Apple will reportedly deploy a new technology to see what kind of photos you have in the Gallery of your iPhone to identify whether or not you are storing child pornographic content. Apple will be using hash algorithms to check through the photos stored in user’s iPhones and will use photo identification software in the backend to recognise whether or not it looks like child pornography or any other kind of abuse.
Apple will reportedly roll out a “client-side tool for CSAM scanning”. This means your iPhone will automatically download these hash algorithms that will check each and every photo saved in your iPhone to identify whether there’s any illegal content. If the algorithm spots any objectionable content, the iPhone will automatically report it to Apple servers if there are too many of such photos.
I’ve had independent confirmation from multiple people that Apple is releasing a client-side tool for CSAM scanning… https://t.co/Ldz40X4COw
— Matthew Green (@matthew_d_green) 1628121584000
The problem is hashing algorithms are not always accurate and it may give false positive reports. Also, while Apple is claiming to detect only illegal child abuse content, it could be possible that Apple may flag other types of content as well. “Apple allows governments to control the fingerprint content database, then perhaps they could use the system to suppress political activism,” as per a report by 9to5 Mac.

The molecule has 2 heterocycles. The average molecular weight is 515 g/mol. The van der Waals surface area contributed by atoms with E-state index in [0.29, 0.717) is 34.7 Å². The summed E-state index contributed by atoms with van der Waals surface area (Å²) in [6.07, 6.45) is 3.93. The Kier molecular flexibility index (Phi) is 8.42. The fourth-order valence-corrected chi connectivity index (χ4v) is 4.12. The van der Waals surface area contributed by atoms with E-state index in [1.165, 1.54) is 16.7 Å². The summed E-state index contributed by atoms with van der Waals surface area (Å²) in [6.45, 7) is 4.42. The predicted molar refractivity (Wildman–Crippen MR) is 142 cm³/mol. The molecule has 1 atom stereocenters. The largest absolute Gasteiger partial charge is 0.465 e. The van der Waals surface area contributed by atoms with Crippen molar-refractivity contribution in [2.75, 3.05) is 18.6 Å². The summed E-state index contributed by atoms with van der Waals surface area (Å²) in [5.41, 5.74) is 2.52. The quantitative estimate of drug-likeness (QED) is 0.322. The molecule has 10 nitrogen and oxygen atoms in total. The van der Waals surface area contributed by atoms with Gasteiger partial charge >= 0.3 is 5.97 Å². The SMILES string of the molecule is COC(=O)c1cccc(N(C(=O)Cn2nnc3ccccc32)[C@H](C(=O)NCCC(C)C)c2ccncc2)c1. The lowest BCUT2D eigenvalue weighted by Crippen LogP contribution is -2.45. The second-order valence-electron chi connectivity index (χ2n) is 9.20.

Even if Apple stores content on iCloud in an encrypted way, the problem is that Apple also owns the keys to decrypt. This means if Apple is forced by any law enforcement agency then Apple may allow governments to look through all photos of a particular user.
“The way Apple is doing this launch, they’re going to start with non-E2E photos that people have already shared with the cloud. So it doesn’t “hurt” anyone’s privacy. But you have to ask why anyone would develop a system like this if scanning E2E photos wasn’t the goal,” said cryptography and security expert Matthew Green.
Governments across the world have been asking for technologies to bust E2E communications as law enforcement agencies are having a tough time to decrypt such communications. The only hope here is that Apple would not let its systems be misused. “But even if you believe Apple won’t allow these tools to be misused there’s still a lot to be concerned about. These systems rely on a database of “problematic media hashes” that you, as a consumer, can’t review,” added Green.